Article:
“[The children from her family] were her equals. She expected us to uphold her strict ways.”
She had a sweet side.
Ms. Doctor recalls that their grand-aunt gifted them wonderful books and took them on wonderful picnics.
And she was never short of stories. She had many to tell about Kapok, a small, black-striped palm-squirrel she had brought with her in London. Her doll Timothy, who was a delight for everyone at Edam.
Ms. Doctor does not place dates on these memories. The past is just past. But she vividly recalls Janaki’s strong personality and commanding presence, her vibrant yellow saris, and her “energetic and subtle” ways.
“She was a lover of life, both in its small details and in the larger scheme of things. However, she had a keen scientific mind.”
Dr Nair said that this was also evident in the work of her, which was not about one single revelation but a series smaller-scale discoveries that contributed “to a grand history human evolution”.
“The fundamental questions she posed were about plants, and man.”
Jawaharlal Narendra Nehru, India’s prime minister, requested Janaki to visit India in 1951 and assist with restructuring the Botanical Survey of India.
Janaki, who was greatly influenced by Mahatma’s teachings went immediately.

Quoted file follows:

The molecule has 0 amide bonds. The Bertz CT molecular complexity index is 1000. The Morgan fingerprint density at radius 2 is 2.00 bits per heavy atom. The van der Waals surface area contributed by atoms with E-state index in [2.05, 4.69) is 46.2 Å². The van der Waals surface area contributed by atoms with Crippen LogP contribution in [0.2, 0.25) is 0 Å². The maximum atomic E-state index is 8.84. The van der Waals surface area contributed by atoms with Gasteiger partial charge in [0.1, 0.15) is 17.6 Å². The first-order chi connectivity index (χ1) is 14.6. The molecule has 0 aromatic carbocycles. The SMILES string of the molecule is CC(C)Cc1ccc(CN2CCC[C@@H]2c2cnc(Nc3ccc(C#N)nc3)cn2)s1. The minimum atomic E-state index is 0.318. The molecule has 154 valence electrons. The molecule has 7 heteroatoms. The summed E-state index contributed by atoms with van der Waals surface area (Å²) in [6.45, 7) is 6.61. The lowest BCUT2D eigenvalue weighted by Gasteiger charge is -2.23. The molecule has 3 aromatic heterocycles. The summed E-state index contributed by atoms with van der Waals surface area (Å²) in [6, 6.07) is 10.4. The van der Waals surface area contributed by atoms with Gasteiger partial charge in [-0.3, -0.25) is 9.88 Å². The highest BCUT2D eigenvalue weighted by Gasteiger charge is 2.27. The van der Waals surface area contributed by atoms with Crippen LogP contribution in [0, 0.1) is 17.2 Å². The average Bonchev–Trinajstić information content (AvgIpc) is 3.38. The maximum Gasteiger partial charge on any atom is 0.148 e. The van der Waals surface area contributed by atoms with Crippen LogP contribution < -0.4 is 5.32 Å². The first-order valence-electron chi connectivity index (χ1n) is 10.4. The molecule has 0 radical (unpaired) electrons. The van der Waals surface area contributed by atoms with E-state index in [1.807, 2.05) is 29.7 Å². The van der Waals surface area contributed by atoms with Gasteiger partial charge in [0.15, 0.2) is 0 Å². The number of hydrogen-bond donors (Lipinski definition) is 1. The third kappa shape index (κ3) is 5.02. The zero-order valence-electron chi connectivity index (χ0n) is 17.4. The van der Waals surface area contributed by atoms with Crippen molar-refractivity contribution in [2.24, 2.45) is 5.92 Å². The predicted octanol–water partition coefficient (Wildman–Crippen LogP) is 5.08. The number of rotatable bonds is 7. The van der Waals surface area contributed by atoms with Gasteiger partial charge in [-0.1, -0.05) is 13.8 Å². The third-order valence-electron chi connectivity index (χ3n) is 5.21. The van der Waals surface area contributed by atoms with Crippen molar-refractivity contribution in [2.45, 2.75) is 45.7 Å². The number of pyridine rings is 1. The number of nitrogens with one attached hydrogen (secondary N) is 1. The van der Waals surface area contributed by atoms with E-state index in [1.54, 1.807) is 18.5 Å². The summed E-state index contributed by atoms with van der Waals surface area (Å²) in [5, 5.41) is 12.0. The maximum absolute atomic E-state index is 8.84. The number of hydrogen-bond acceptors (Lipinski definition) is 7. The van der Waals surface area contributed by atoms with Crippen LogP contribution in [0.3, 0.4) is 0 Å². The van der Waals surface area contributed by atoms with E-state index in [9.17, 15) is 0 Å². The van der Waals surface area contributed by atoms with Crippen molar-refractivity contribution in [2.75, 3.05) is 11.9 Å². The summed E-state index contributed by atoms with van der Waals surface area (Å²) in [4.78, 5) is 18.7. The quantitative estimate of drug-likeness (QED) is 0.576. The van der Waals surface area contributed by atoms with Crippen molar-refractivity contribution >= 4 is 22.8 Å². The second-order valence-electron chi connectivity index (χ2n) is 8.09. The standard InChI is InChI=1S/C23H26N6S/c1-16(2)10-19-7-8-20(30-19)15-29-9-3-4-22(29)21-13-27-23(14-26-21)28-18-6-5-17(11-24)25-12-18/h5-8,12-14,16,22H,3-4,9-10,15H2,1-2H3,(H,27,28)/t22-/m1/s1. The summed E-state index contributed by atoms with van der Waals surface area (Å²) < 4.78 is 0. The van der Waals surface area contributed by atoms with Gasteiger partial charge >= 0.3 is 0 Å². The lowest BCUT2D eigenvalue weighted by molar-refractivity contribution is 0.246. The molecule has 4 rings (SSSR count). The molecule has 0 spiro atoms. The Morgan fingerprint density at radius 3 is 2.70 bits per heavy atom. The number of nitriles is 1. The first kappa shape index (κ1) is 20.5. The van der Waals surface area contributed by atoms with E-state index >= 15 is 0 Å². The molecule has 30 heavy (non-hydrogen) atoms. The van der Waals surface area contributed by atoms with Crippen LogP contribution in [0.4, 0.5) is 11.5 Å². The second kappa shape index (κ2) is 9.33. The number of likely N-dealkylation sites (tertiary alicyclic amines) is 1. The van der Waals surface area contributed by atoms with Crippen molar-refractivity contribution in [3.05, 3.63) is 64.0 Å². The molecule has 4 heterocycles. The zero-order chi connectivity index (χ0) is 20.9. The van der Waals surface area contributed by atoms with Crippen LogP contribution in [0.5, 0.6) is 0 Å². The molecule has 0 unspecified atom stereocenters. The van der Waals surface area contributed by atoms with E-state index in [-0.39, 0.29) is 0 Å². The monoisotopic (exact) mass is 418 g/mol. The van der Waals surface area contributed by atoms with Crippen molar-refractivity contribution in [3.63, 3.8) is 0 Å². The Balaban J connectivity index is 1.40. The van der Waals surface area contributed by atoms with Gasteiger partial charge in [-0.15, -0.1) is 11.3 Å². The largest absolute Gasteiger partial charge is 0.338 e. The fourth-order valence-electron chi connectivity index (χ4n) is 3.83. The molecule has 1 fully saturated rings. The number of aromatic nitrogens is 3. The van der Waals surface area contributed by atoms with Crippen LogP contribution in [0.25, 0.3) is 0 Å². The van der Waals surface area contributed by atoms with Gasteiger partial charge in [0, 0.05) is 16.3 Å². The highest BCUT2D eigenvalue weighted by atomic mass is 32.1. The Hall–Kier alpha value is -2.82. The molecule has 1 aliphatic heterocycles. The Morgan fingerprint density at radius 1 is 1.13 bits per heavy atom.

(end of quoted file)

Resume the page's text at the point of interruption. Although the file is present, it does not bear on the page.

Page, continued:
“But her male colleagues refused o take orders from a women and her attempts at re-organize BSI were rejected,” Dr Nair says. He also adds that Janaki wasn’t fully accepted at the institute.
This caused her immense pain and she couldn’t fully recover. So, she fled to explore the country looking for new plants.
Janaki, a 1948 woman, became the first to embark on a plant hunting expedition to Nepal, which she believed was the most exotic part of Asia botanically. Dr Nair says Janaki made this claim in 1948.
She was 80 when the Indian government gave her the Padma Shri, one the country’s highest civil honors. She died seven more years later in 1984.
Ms. Doctor claims that Janaki was not recognized for her work, but that she did not lose her enthusiasm for studying the world.